Your furry friends affect the environment of your home, it’s that simple.

Of course, much of this is positive — you get slobbery greetings when you walk in from work, have a built-in warning that the UPS truck is coming, and have a creature that loves you unconditionally (unless it’s a cat — then, there are conditions).

For as many positive qualities as pets bring to the home, they also have a few negative ones as well.

Indeed, unless you have a naked cat or a dog that doesn’t shed, your pet is negatively contributing to your home’s air quality.

The Effect of Pets On Air Quality

Dog hair is perhaps the greatest contributor to poor home air quality as it relates to pets. Even if you sweep and vacuum religiously after your pup, the hair remains. In fact, dog hair can become woven between the fibers of your carpet, the upholstery of your couch, and the crevices in your closets.

Between the dog hair that you don’t manage to sweep up and the hair that doesn’t embed into fabric, the rest of the hair gets sucked into your home’s HVAC system.

Dog Hair Gets Stuck

Dog hair tends to clog air conditioning filters, furnace units, and even home air quality systems.

Even if you aren’t allergic to dogs, having anything clogging an HVAC unit is a threat to air quality and even safety of your HVAC system. It’s not just a matter of polluting your air with allergens and toxins found in dog hair (although that’s a concern, too). Dog hair can also fundamentally damage your air conditioning unit and furnace.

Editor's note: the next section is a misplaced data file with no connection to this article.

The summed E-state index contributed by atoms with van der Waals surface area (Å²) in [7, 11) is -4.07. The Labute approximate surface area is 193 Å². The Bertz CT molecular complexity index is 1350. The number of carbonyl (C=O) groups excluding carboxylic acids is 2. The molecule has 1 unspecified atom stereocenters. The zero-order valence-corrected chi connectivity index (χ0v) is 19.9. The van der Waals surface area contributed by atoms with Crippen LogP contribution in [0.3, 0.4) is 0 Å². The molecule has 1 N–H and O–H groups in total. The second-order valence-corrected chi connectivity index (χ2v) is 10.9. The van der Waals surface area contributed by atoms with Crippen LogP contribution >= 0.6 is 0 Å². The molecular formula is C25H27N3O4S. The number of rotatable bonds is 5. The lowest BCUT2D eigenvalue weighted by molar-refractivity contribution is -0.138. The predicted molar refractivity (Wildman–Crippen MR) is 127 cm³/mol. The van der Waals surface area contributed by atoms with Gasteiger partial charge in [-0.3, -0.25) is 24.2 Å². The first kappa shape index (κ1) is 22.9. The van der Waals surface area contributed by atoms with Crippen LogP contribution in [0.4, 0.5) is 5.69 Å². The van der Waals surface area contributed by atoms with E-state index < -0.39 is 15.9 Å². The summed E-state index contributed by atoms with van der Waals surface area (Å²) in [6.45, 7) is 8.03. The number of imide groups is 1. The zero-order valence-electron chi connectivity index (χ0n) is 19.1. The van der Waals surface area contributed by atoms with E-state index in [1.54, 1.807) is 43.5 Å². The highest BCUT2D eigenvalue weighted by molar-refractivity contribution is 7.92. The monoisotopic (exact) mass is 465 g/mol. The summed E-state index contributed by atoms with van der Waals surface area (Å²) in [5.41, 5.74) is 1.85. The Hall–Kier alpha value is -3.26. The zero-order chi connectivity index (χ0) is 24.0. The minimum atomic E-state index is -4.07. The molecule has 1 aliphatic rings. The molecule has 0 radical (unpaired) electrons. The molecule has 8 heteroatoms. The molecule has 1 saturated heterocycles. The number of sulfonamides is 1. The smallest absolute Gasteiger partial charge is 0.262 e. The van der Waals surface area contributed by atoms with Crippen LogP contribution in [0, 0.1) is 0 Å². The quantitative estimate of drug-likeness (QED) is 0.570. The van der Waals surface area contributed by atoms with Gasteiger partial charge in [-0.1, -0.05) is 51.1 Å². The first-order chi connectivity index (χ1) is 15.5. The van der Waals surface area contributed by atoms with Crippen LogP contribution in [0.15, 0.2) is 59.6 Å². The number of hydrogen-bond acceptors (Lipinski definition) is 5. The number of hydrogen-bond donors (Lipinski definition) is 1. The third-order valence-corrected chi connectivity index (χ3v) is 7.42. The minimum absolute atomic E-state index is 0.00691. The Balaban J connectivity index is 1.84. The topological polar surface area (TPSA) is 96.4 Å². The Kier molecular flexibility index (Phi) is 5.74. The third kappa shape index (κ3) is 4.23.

Dog hair gets trapped in your filters before it enters the machinery of your air conditioner. This is the job of a filter, after all. But, when too much dog hair gets stuck, it impedes the ability for your filter to do its job. As such, your air conditioning unit loses efficiency and must work that much harder to suck air.

Result? Your utility bills go up, your air conditioning fan might break down, and you’ll need to spend money on HVAC repair.

Proper HVAC Maintenance For Pet Households

HVAC experts recommend that homeowners with pets clean their air filters twice as frequently as non-pet homes.

If you have a dog, you should be changing your HVAC filters every three months — at a minimum. If you aren’t sure where to locate your filter, what types of filters to use, or how to change them out, it behooves you to contact your local HVAC repair company. We can replace your filters and check to make sure everything else is running smoothly.

For those who haven’t changed their filters as frequently as HVAC experts recommend, it’s worth calling for HVAC repair and service.

If your air conditioning unit hasn’t been working effectively, your utility bills are oddly high, or your El Monte home isn’t as cool as you’d like, call Cool City Air Conditioning today.

Schedule an HVAC repair appointment online or visit us today in El Monte!